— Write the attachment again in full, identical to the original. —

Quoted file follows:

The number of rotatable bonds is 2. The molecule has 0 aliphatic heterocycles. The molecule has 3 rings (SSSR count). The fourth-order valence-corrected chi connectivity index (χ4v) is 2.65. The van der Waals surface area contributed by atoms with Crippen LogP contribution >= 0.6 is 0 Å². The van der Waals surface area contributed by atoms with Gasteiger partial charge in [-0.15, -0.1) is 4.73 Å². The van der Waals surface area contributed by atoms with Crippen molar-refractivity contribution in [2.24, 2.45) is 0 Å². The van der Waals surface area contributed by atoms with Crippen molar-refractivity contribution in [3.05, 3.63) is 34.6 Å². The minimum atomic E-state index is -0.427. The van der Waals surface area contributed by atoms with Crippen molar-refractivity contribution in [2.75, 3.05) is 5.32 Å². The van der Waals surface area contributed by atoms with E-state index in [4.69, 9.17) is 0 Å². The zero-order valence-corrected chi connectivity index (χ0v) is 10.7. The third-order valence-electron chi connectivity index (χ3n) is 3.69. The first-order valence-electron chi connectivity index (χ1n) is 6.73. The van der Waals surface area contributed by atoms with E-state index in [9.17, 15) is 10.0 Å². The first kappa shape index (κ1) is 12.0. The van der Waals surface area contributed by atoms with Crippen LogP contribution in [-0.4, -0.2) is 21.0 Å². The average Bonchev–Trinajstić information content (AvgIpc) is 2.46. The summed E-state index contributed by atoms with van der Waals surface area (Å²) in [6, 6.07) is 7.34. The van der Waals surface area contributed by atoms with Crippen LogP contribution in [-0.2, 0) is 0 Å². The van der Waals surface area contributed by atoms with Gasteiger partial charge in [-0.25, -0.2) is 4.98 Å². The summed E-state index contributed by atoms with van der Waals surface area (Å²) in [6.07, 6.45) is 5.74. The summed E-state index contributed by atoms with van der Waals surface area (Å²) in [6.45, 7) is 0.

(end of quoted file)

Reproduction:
The number of rotatable bonds is 2. The molecule has 0 aliphatic heterocycles. The molecule has 3 rings (SSSR count). The fourth-order valence-corrected chi connectivity index (χ4v) is 2.65. The van der Waals surface area contributed by atoms with Crippen LogP contribution >= 0.6 is 0 Å². The van der Waals surface area contributed by atoms with Gasteiger partial charge in [-0.15, -0.1) is 4.73 Å². The van der Waals surface area contributed by atoms with Crippen molar-refractivity contribution in [2.24, 2.45) is 0 Å². The van der Waals surface area contributed by atoms with Crippen molar-refractivity contribution in [3.05, 3.63) is 34.6 Å². The minimum atomic E-state index is -0.427. The van der Waals surface area contributed by atoms with Crippen molar-refractivity contribution in [2.75, 3.05) is 5.32 Å². The van der Waals surface area contributed by atoms with E-state index in [4.69, 9.17) is 0 Å². The zero-order valence-corrected chi connectivity index (χ0v) is 10.7. The third-order valence-electron chi connectivity index (χ3n) is 3.69. The first-order valence-electron chi connectivity index (χ1n) is 6.73. The van der Waals surface area contributed by atoms with E-state index in [9.17, 15) is 10.0 Å². The first kappa shape index (κ1) is 12.0. The van der Waals surface area contributed by atoms with Crippen LogP contribution in [-0.4, -0.2) is 21.0 Å². The average Bonchev–Trinajstić information content (AvgIpc) is 2.46. The summed E-state index contributed by atoms with van der Waals surface area (Å²) in [6, 6.07) is 7.34. The van der Waals surface area contributed by atoms with Crippen LogP contribution in [-0.2, 0) is 0 Å². The van der Waals surface area contributed by atoms with Gasteiger partial charge in [-0.25, -0.2) is 4.98 Å². The summed E-state index contributed by atoms with van der Waals surface area (Å²) in [6.07, 6.45) is 5.74. The summed E-state index contributed by atoms with van der Waals surface area (Å²) in [6.45, 7) is 0.